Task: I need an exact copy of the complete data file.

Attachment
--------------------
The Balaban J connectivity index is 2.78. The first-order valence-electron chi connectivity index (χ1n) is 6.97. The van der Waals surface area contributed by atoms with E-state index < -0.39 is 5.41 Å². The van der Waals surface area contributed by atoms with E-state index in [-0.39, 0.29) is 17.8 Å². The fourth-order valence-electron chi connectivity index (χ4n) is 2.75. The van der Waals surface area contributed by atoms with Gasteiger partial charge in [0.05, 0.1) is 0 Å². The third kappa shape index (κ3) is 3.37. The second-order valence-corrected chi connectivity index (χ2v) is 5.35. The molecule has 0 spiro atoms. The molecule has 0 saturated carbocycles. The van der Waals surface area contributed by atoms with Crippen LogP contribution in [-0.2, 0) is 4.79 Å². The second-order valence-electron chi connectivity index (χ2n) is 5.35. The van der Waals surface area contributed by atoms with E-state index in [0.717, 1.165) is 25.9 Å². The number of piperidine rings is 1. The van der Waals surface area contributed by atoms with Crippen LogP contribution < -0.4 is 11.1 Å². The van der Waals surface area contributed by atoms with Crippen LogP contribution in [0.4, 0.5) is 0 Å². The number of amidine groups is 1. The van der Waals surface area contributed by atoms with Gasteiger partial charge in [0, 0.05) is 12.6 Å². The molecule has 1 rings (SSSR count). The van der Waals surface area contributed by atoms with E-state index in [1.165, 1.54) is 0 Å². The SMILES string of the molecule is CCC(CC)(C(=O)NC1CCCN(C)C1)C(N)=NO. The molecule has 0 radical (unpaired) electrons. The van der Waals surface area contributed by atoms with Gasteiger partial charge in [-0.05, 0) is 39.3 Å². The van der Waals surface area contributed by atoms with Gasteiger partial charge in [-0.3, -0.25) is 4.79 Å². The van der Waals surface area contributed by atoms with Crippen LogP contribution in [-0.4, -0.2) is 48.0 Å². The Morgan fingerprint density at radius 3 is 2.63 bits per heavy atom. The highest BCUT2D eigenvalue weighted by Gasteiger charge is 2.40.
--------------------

The Balaban J connectivity index is 2.78. The first-order valence-electron chi connectivity index (χ1n) is 6.97. The van der Waals surface area contributed by atoms with E-state index < -0.39 is 5.41 Å². The van der Waals surface area contributed by atoms with E-state index in [-0.39, 0.29) is 17.8 Å². The fourth-order valence-electron chi connectivity index (χ4n) is 2.75. The van der Waals surface area contributed by atoms with Gasteiger partial charge in [0.05, 0.1) is 0 Å². The third kappa shape index (κ3) is 3.37. The second-order valence-corrected chi connectivity index (χ2v) is 5.35. The molecule has 0 spiro atoms. The molecule has 0 saturated carbocycles. The van der Waals surface area contributed by atoms with Crippen LogP contribution in [-0.2, 0) is 4.79 Å². The second-order valence-electron chi connectivity index (χ2n) is 5.35. The van der Waals surface area contributed by atoms with E-state index in [0.717, 1.165) is 25.9 Å². The number of piperidine rings is 1. The van der Waals surface area contributed by atoms with Crippen LogP contribution < -0.4 is 11.1 Å². The van der Waals surface area contributed by atoms with Crippen LogP contribution in [0.4, 0.5) is 0 Å². The number of amidine groups is 1. The van der Waals surface area contributed by atoms with Gasteiger partial charge in [0, 0.05) is 12.6 Å². The molecule has 1 rings (SSSR count). The van der Waals surface area contributed by atoms with E-state index in [1.165, 1.54) is 0 Å². The SMILES string of the molecule is CCC(CC)(C(=O)NC1CCCN(C)C1)C(N)=NO. The molecule has 0 radical (unpaired) electrons. The van der Waals surface area contributed by atoms with Gasteiger partial charge in [-0.05, 0) is 39.3 Å². The van der Waals surface area contributed by atoms with Gasteiger partial charge in [-0.3, -0.25) is 4.79 Å². The van der Waals surface area contributed by atoms with Crippen LogP contribution in [-0.4, -0.2) is 48.0 Å². The Morgan fingerprint density at radius 3 is 2.63 bits per heavy atom. The highest BCUT2D eigenvalue weighted by Gasteiger charge is 2.40.